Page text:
My husband and I just got back from a relaxing vacation in a little cottage Up North, the woods and waters of the upper Great Lakes states. During that week, I saw God’s handiwork everywhere—in the high limestone bluffs that lean over the sapphire-blue waters of the bay and in the dark cedars and white birches of the surrounding forests.
I saw God’s handiwork in another place, too—the little church in the resort town where we stayed, a church that’s open only from May through September. A beautiful old building, it’s as simple and elegant as a bird’s wing, surrounded by a garden with a low stone wall.
Various clergy and musicians take turns serving during the season. There’s no staff, no church secretary, no parish administrator, no youth minister, no staff musician. Who makes sure that things get done?
Everyone. The people—the summer parishioners and the year-round residents—do it. A small committee coordinates big decisions (like the controversial decision to bring in electricity back in the ‘90s—that’s the 1990s, not the 1890s).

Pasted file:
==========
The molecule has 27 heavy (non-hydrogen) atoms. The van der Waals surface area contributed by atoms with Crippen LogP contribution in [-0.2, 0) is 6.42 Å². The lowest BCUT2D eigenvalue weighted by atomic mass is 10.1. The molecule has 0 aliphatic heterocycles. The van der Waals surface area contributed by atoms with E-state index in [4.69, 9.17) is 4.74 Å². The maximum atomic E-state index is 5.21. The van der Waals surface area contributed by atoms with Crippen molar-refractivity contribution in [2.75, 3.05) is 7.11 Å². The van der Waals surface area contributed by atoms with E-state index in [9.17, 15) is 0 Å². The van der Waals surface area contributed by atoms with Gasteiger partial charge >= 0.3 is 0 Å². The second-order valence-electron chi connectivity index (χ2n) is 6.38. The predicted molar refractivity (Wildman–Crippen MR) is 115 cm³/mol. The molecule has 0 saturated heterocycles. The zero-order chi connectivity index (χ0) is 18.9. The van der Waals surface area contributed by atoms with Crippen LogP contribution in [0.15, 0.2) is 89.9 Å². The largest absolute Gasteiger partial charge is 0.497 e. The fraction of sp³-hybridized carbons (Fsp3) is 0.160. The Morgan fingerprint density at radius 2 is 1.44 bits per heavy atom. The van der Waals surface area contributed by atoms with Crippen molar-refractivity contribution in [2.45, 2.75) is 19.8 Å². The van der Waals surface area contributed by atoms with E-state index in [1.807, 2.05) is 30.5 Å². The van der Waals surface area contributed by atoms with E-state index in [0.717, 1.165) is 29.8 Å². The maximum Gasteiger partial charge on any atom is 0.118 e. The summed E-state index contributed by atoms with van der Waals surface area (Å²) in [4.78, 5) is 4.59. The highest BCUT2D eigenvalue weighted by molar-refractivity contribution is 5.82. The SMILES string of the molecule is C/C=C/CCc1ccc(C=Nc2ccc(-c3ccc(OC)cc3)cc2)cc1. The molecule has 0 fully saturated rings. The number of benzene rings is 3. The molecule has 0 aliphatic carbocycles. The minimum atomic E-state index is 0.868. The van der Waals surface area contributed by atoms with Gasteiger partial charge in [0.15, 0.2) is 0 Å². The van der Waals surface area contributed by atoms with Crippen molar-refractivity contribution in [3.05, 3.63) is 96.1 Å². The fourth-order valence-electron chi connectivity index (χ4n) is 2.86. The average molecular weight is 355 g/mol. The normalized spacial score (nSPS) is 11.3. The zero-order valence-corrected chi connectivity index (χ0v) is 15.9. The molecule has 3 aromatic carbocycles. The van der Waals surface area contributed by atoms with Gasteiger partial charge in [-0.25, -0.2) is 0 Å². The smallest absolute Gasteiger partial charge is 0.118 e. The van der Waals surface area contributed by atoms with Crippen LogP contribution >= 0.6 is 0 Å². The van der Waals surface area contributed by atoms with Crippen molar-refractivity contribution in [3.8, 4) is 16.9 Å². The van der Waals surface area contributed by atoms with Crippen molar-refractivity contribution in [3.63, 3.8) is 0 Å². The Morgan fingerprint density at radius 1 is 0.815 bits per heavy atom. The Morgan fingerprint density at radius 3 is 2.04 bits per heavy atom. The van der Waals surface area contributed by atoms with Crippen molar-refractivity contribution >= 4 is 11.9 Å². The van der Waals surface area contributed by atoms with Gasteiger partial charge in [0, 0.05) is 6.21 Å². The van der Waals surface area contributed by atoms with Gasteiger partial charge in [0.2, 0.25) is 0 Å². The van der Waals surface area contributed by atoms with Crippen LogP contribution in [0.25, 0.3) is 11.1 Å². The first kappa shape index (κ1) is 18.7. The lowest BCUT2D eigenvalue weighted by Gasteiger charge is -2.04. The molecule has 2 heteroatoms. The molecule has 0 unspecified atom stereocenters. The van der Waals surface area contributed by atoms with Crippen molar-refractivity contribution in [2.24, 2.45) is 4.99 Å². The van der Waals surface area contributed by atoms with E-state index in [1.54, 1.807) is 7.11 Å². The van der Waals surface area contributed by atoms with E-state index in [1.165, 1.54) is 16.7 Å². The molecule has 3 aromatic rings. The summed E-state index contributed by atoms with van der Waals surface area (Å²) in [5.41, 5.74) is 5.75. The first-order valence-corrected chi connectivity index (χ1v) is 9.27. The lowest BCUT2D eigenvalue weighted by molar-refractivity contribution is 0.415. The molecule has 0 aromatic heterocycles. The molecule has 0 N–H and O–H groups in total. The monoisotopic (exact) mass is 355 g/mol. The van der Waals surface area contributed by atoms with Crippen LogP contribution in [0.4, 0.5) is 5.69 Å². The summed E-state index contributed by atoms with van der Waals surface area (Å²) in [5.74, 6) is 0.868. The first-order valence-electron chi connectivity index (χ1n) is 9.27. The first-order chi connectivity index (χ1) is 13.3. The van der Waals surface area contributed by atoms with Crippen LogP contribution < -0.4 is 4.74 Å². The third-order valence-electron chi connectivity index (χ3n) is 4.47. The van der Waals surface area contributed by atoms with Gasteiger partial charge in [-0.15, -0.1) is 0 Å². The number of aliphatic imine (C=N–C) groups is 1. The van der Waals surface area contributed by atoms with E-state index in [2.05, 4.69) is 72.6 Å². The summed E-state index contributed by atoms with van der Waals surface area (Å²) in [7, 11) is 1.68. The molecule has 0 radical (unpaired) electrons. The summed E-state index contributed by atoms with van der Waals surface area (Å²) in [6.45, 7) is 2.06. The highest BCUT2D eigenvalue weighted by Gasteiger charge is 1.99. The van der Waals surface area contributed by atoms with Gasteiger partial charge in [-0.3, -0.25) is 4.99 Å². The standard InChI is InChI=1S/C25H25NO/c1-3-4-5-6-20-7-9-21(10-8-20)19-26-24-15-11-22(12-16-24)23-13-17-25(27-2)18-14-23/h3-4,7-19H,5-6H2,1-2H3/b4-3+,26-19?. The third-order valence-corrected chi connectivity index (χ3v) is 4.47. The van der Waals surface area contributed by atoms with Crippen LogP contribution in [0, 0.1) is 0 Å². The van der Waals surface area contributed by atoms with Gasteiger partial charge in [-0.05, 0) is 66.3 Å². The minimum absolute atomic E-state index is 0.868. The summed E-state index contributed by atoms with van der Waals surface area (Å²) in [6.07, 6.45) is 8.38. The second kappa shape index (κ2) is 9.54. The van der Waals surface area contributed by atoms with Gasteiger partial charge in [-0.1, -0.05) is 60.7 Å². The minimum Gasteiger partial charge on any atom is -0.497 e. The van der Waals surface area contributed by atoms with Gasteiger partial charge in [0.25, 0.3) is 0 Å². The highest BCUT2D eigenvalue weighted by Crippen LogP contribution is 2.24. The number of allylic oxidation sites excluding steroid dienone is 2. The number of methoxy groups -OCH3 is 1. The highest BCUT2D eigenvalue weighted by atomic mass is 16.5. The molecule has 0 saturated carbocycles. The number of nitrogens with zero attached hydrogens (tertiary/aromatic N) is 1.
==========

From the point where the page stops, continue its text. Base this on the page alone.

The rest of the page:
And the congregation is thriving. The building and the grounds gleam with loving care, the word is preached and the sacraments are shared, the pews are full, people linger after worship to chat—even with visitors!—and the church gives to support neighbors in need. Somehow, things get done!
I clearly saw God’s handiwork in that little church Up North.
My husband was astonished. A member of our church council and finance committee, he lugs a book bag full of thick binders to meeting after meeting. Our ministry chart shows dozens of committees, ministry coordinators, committee chairs, council members and more. Somehow, things get done!
I see God’s handiwork in our busy suburban church too.
What’s the lesson in this for us? Maybe it’s that God doesn’t need a particular organizational structure to carry out God’s work.
Maybe we don’t have to organize ourselves in any particular way to be Women of the ELCA. We can meet during the week and on Sunday to discuss Café while the kids are in Sunday school. We can have an elected board and pop-up groups to put together occasional events.
Maybe the real lesson is that it doesn’t matter how we carry out our mission and purpose as Women of the ELCA; it only matters that we do so.
Audrey Novak Riley is director for stewardship for Women of the ELCA.
Photo: Church of the Atonement, Fish Creek, Wis. Used with permission